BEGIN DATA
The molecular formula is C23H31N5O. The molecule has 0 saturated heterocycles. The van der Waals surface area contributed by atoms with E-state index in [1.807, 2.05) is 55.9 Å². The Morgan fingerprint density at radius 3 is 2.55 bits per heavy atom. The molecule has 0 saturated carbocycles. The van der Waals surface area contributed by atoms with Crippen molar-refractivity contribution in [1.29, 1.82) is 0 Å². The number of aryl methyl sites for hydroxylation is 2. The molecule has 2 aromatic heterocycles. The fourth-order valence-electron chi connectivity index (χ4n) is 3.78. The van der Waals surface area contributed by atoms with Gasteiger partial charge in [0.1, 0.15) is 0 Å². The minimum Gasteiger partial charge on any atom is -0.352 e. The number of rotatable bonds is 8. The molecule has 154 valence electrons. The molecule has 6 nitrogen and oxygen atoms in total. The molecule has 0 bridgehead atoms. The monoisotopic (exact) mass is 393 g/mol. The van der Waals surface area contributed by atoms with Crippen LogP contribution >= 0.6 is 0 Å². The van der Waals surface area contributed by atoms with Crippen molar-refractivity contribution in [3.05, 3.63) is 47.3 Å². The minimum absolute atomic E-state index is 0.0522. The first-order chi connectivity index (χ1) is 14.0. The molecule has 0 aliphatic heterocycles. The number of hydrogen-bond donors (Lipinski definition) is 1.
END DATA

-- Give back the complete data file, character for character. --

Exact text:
The molecular formula is C23H31N5O. The molecule has 0 saturated heterocycles. The van der Waals surface area contributed by atoms with E-state index in [1.807, 2.05) is 55.9 Å². The Morgan fingerprint density at radius 3 is 2.55 bits per heavy atom. The molecule has 0 saturated carbocycles. The van der Waals surface area contributed by atoms with Crippen molar-refractivity contribution in [1.29, 1.82) is 0 Å². The number of aryl methyl sites for hydroxylation is 2. The molecule has 2 aromatic heterocycles. The fourth-order valence-electron chi connectivity index (χ4n) is 3.78. The van der Waals surface area contributed by atoms with Gasteiger partial charge in [0.1, 0.15) is 0 Å². The minimum Gasteiger partial charge on any atom is -0.352 e. The number of rotatable bonds is 8. The molecule has 154 valence electrons. The molecule has 6 nitrogen and oxygen atoms in total. The molecule has 0 bridgehead atoms. The monoisotopic (exact) mass is 393 g/mol. The van der Waals surface area contributed by atoms with Crippen LogP contribution >= 0.6 is 0 Å². The van der Waals surface area contributed by atoms with Crippen molar-refractivity contribution in [3.05, 3.63) is 47.3 Å². The minimum absolute atomic E-state index is 0.0522. The first-order chi connectivity index (χ1) is 14.0. The molecule has 0 aliphatic heterocycles. The number of hydrogen-bond donors (Lipinski definition) is 1.